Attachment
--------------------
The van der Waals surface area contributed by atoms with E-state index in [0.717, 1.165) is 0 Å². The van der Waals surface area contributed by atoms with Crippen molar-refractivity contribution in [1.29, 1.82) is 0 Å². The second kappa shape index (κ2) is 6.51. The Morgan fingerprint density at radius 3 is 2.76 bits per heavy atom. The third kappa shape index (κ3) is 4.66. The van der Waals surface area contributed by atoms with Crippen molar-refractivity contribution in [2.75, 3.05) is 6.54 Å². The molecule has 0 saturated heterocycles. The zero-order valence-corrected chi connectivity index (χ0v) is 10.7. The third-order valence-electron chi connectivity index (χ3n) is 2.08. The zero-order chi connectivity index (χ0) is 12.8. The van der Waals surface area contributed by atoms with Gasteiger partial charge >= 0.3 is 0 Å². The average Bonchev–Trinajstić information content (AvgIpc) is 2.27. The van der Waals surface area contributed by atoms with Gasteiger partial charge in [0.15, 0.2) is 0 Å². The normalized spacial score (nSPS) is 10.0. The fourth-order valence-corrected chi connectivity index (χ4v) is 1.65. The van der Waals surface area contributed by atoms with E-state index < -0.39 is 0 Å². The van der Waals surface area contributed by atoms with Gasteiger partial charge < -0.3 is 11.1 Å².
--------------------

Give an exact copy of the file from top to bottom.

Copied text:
The van der Waals surface area contributed by atoms with E-state index in [0.717, 1.165) is 0 Å². The van der Waals surface area contributed by atoms with Crippen molar-refractivity contribution in [1.29, 1.82) is 0 Å². The second kappa shape index (κ2) is 6.51. The Morgan fingerprint density at radius 3 is 2.76 bits per heavy atom. The third kappa shape index (κ3) is 4.66. The van der Waals surface area contributed by atoms with Crippen molar-refractivity contribution in [2.75, 3.05) is 6.54 Å². The molecule has 0 saturated heterocycles. The zero-order valence-corrected chi connectivity index (χ0v) is 10.7. The third-order valence-electron chi connectivity index (χ3n) is 2.08. The zero-order chi connectivity index (χ0) is 12.8. The van der Waals surface area contributed by atoms with Gasteiger partial charge >= 0.3 is 0 Å². The average Bonchev–Trinajstić information content (AvgIpc) is 2.27. The van der Waals surface area contributed by atoms with Gasteiger partial charge in [0.15, 0.2) is 0 Å². The normalized spacial score (nSPS) is 10.0. The fourth-order valence-corrected chi connectivity index (χ4v) is 1.65. The van der Waals surface area contributed by atoms with E-state index < -0.39 is 0 Å². The van der Waals surface area contributed by atoms with Gasteiger partial charge < -0.3 is 11.1 Å².